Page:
Instagram is opening a whole new window into the world's most famous museum

Madison Malone Kircher

The Musée du Louvre is the most visited art museum in the world — and it also might just be the most Instagrammed. 

More than nine million people visited the Louvre in 2014, according to an annual study conducted by The Art Newspaper. That's nine million opportunities for Valencia-filtered, perfectly square Instagram pictures of some of the world's finest art.

But some believe the use of cell phone cameras inside museums has gotten out of control. Many museums have started banning cameras and selfie sticks, in an attempt to create a more enjoyable experience for museum-goers hoping to enjoy the artwork without having to peer over dozens of amateur photographers. 

In 2005, the Louvre banned all photography, but the museum's policy has evolved since then. Today, the museum instructs visitors to "respect the collections" and allows non-flash photography inside its permanent exhibits.

Thanks to all the photos, it's easy to digitally get inside the Louvre without travelling to France. Searching Instagram for hashtags like #louvre, #louvremusuem, or even #louvreselfie will bring up thousands of these pictures featuring works by da Vinci, Bernini, and Michelangelo. 

Leonardo da Vinci's "Mona Lisa," is undoubtedly the most famous piece in the Louvre and people take photos with it all day.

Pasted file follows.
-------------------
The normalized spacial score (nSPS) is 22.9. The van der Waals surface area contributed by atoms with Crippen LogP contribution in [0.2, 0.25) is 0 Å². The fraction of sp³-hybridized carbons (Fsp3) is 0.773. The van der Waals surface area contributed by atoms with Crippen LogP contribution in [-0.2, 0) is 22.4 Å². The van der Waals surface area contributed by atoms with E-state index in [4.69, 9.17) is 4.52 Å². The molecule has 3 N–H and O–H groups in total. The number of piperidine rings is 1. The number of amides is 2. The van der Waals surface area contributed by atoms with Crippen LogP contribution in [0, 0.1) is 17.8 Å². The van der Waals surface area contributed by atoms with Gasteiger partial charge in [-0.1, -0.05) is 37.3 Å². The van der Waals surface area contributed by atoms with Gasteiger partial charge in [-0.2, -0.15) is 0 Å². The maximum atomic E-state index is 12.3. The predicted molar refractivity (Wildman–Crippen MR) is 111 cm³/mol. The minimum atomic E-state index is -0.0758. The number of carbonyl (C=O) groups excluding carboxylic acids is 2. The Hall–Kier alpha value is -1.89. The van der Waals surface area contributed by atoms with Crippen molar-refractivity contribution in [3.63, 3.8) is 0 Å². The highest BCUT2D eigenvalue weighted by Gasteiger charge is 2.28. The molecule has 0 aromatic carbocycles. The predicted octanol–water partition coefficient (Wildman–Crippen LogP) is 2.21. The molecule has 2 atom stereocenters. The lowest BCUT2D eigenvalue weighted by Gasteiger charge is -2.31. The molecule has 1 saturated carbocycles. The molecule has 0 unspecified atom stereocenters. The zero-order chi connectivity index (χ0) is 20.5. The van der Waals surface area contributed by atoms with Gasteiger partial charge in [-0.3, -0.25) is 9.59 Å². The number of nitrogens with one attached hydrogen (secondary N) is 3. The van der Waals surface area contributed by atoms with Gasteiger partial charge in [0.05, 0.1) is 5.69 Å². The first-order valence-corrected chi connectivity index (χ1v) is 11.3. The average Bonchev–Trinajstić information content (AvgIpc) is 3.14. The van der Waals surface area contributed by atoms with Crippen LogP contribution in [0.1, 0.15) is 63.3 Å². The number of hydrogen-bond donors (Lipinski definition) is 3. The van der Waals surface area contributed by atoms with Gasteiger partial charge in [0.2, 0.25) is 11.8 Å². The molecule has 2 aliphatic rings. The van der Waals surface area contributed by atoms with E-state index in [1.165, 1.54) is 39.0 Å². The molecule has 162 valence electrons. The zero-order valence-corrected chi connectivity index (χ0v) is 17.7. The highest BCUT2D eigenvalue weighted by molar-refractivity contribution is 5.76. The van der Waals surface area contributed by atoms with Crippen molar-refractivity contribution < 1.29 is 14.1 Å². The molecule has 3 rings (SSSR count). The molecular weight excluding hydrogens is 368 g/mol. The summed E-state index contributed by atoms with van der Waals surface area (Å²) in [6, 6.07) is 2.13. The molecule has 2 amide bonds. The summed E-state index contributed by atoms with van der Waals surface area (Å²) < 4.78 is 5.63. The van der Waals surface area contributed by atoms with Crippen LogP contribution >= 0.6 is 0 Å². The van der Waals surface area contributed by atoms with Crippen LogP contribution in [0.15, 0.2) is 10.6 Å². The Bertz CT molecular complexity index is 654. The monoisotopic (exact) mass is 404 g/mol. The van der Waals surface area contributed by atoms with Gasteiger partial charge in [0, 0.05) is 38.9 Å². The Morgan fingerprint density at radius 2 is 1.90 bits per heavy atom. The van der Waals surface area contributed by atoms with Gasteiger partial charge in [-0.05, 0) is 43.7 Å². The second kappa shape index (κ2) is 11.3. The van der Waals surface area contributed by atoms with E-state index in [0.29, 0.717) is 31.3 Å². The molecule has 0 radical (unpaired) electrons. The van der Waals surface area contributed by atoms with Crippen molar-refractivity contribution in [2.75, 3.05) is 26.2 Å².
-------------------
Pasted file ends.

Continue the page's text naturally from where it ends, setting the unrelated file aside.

Here's a look at the "Venus de Milo." Sculpted by Alexandros of Antioch, the statue stands over six feet tall. Note the selfie stick in the background.

This is an Instagram picture of the "Winged Victory at Samothrace." Created in the second century BC, it's popular on Instagram in the 21st century.

Here's a look at Eugène Delacroix's "Liberty Leading the People." As this Instagrammer noted, the painting was the cover art for Coldplay's "Viva La Vida" album.

Here's an Instagram of "Psyche Revived by Cupid's Kiss." The piece was created by Antonio Canova in 1793.

Instagrammers add levity to serious art. Check out this woman goofing around with a statue of the goddess Athena from the fourth century BC.

Here's what Michelangelo's "The Rebellious Slave" looks like with the addition of an Instagram filter.

This is a picture of "The Wedding at Cana," by Paolo Veronese, which stands at 22 feet tall.

This Instagrammer shared a picture of other museum goers taking pictures of Théodore Géricault's "The Raft of the Medusa."

This Instagrammer is posing with an iconic piece of ancient Egyptian art, "The Seated Scribe."

Not to be overlooked, the "Pyramide du Louvre" by I.M. Pei, which is visible outside the museum, is a popular subject for Instagrammers.

Now, check out the newest artwork from the notorious 'Instagram hijacker'...

Click here to see Richard Prince's latest collection.

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SEE ALSO: Two of the women whose Instagram photos were hijacked by Richard Prince admit they didn't even shoot the originals